Disney magical world 2

If you haven’t realised yet, there is a lot of content here. There’s hours upon hours of game to play, as much as any Animal Crossing release, and the fact that Disney characters are added to the mix makes it a much more engaging game than you’d realise. At its heart, this is a game for the young ’uns, but even I found more than enough enjoyment, mainly because it feels authentically Disney. It’s fun to meet these characters and interact with them in this way. It’s a game that’s incredibly easy to pick up, and while certain aspects do drag on (such as a few cutscenes that linger a little too long), it’s free of the time limited nature of other games in the genre. There’s no need to play every day, turn the game on at different times, or make it a part of a daily routine – it’s uncomplicated and forgiving, and that’s always a good thing for a game with so much to do. I wouldn’t say this is a particularly deep experience, but there are enough hooks to keep you involved.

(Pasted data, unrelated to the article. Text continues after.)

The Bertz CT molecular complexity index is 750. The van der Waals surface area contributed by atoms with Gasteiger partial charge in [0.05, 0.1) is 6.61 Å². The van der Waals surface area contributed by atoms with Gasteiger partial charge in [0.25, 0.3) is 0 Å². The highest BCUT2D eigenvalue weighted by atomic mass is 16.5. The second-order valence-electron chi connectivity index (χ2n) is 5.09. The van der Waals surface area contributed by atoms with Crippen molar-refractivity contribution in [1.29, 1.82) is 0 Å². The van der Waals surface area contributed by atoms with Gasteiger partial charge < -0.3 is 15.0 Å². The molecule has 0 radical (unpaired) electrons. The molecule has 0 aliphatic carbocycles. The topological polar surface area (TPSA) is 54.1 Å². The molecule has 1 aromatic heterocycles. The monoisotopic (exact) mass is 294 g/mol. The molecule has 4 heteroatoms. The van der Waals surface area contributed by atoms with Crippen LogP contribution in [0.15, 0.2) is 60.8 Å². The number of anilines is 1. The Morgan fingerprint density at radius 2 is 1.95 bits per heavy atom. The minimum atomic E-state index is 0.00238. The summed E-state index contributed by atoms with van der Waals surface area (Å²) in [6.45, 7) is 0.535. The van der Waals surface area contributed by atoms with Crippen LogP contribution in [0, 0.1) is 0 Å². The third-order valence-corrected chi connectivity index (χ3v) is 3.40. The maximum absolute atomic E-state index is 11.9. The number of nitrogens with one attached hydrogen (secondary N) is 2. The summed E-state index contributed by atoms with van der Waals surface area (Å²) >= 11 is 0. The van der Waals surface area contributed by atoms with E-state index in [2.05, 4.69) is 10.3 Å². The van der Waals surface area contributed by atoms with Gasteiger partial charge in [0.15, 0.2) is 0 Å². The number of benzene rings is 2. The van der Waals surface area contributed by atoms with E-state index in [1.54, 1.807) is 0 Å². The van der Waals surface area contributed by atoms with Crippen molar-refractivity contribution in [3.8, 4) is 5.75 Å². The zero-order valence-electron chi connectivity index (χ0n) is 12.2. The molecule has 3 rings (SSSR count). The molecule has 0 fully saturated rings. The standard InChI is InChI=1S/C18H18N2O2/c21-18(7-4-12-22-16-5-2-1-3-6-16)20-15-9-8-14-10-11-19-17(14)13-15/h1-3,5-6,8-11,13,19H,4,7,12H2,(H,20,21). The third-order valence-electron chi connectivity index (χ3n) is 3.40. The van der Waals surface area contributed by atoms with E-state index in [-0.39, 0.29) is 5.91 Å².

Presentation-wise, the visuals are all on-brand with what you’d expect from the House of Mouse. Everything looks like it should, so everything is bright and colourful as you would expect. However, it’s not a terribly optimised title, with noticeably inconsistent framerates, married with a ton of short, but irritating load times for everything and it does take you out of everything that’s going on.

It’s going to be easy to chalk this up as a game for kids, but that would be incredibly unfair to Magical World 2. It ticks all the boxes of what a Life Sim should be, and there’s something here for all fans of the genre, but especially if you are a fan of all things Disney. Above all, it’s a truly magical alternative to Animal Crossing.

Review code provided by publisher.

Bursting with Disney magic
So much to do
Very friendly to play


Noticeable framerate drops and loading screens
A little repetitive after a while
Will be too “hand-holdy” for most players.

Editor Rating
Our Score


In Short

It’s Animal Crossing, with Disney characters, action sequences and a better-defined “goal” . What’s not to like about that?